FLIR Eyes Optionally Manned Fighting Vehicle Competition
Textron Systems concept
FLIR Systems is interested in partnering with another contractor for the Army’s Optionally Manned Fighting Vehicle program, according to executives.
“FLIR has a lot of technology that is applicable to OMFV,” said Tom Frost, vice president and general manager of unmanned ground systems and integrated solutions at the company. “We are certainly open to teaming on OMFV and providing that technology to various partners.”
FLIR is currently partnering with Textron Systems on the Army’s Robotic Combat Vehicle program in the medium-variant category.
“There are a lot of possibilities,” he said during a call with reporters in October. “There’s a lot of capability, and OMFV is a very exciting program.”
The company is seeing “a lot of pull” from a number of original equipment manufacturers and competitors for 360-degree situational awareness sensors, noted Troy Boonstra, vice president of product management for sensors.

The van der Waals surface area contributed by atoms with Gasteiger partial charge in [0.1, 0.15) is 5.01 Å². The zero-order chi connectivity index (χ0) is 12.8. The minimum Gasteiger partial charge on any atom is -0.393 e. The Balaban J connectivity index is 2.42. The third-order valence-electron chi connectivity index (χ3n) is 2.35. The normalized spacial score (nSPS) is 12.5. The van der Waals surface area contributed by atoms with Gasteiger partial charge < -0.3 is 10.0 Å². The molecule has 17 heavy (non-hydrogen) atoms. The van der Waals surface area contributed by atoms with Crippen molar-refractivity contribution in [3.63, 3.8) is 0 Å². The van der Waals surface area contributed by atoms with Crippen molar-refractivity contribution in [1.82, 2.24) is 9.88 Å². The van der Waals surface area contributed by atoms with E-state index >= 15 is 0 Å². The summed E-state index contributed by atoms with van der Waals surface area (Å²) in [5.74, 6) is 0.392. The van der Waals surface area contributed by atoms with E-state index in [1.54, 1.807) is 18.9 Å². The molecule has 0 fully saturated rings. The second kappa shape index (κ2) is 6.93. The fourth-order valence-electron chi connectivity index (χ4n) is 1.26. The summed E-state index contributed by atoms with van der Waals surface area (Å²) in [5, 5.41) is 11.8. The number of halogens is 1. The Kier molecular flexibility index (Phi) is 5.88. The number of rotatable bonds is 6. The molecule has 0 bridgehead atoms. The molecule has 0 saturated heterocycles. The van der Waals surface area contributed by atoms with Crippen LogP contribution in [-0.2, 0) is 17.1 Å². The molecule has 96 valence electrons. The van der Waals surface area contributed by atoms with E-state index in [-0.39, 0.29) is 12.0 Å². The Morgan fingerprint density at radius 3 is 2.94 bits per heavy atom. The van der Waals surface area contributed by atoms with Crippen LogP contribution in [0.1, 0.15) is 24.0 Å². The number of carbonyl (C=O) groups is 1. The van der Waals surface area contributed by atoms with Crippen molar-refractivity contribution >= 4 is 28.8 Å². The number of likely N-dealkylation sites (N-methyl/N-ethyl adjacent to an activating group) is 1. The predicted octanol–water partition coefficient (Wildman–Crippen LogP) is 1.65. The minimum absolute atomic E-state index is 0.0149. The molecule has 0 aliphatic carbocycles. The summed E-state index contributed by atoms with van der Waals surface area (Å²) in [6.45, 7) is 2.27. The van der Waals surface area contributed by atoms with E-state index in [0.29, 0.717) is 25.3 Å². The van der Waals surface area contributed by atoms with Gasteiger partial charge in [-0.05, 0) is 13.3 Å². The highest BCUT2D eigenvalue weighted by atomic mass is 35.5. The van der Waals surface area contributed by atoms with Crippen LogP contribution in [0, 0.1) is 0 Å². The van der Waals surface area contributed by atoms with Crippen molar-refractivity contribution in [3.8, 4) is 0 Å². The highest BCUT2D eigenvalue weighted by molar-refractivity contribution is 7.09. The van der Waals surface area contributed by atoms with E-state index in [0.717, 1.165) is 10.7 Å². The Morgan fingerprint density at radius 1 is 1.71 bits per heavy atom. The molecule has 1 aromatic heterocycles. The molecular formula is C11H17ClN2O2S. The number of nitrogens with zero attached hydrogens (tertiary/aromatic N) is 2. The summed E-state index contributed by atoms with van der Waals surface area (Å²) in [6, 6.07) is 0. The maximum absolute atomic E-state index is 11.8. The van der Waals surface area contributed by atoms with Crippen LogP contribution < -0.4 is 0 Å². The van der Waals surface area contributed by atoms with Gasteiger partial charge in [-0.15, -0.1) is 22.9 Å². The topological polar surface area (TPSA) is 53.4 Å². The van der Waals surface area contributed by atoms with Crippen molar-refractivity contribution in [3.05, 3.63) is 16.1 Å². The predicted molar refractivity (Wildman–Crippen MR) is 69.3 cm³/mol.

The Army issued a request for proposals for the OMFV in 2019. It is intended to replace the M2 Bradley Infantry Fighting Vehicle. Some preliminary requirements for the capability include transportability in a C-17 aircraft, optionally manned and ability to be used in dense terrain.
However, earlier this year, the service canceled the first iteration of the OMFV program, and announced plans to restart the effort following an analysis of requirements. According to Army officials, a combination of requirements and schedule overwhelmed industry’s ability to respond within the Army’s timeline.
FLIR’s participation in the Robotic Combat Vehicle program could pay dividends when it comes to the Optionally Manned Fighting Vehicle initiative, Boostra suggested.
“As Textron moves forward in RCV-medium competition, and we start to show more and more of this capability … it becomes sort of a demonstration platform as well for future capability, and we’re certainly monitoring OMFV closely,” Boonstra said.
The Textron-FLIR team is putting forth its Ripsaw M5 for the RCV competition.
“It’s absolutely loaded with sensors of all kinds and … not only is it a robot, but it has robots inside of the robot,” Frost said. “With the sensors that it is equipped with, it can detect minute, new thermal signatures at great distance. It can actually see 360 degrees around the vehicle at all times.”
Topics: Robotics and Autonomous Systems